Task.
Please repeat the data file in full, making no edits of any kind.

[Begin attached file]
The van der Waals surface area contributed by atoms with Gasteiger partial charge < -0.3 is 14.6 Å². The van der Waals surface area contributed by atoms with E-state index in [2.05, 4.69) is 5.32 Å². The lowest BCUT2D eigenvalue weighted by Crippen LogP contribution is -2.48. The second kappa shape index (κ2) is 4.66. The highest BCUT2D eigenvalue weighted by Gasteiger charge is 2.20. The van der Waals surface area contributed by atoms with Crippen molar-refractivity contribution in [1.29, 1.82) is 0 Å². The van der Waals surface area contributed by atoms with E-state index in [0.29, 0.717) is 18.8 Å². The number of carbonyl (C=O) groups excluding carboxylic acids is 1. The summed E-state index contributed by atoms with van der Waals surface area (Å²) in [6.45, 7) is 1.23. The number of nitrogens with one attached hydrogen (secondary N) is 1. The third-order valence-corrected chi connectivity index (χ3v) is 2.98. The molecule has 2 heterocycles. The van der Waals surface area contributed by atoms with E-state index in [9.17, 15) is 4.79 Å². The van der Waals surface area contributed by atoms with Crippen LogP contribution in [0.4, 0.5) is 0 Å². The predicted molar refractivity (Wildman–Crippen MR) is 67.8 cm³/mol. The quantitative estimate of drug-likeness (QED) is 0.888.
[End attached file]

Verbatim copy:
The van der Waals surface area contributed by atoms with Gasteiger partial charge < -0.3 is 14.6 Å². The van der Waals surface area contributed by atoms with E-state index in [2.05, 4.69) is 5.32 Å². The lowest BCUT2D eigenvalue weighted by Crippen LogP contribution is -2.48. The second kappa shape index (κ2) is 4.66. The highest BCUT2D eigenvalue weighted by Gasteiger charge is 2.20. The van der Waals surface area contributed by atoms with Crippen molar-refractivity contribution in [1.29, 1.82) is 0 Å². The van der Waals surface area contributed by atoms with E-state index in [0.29, 0.717) is 18.8 Å². The number of carbonyl (C=O) groups excluding carboxylic acids is 1. The summed E-state index contributed by atoms with van der Waals surface area (Å²) in [6.45, 7) is 1.23. The number of nitrogens with one attached hydrogen (secondary N) is 1. The third-order valence-corrected chi connectivity index (χ3v) is 2.98. The molecule has 2 heterocycles. The van der Waals surface area contributed by atoms with E-state index in [9.17, 15) is 4.79 Å². The van der Waals surface area contributed by atoms with Crippen LogP contribution in [0.4, 0.5) is 0 Å². The predicted molar refractivity (Wildman–Crippen MR) is 67.8 cm³/mol. The quantitative estimate of drug-likeness (QED) is 0.888.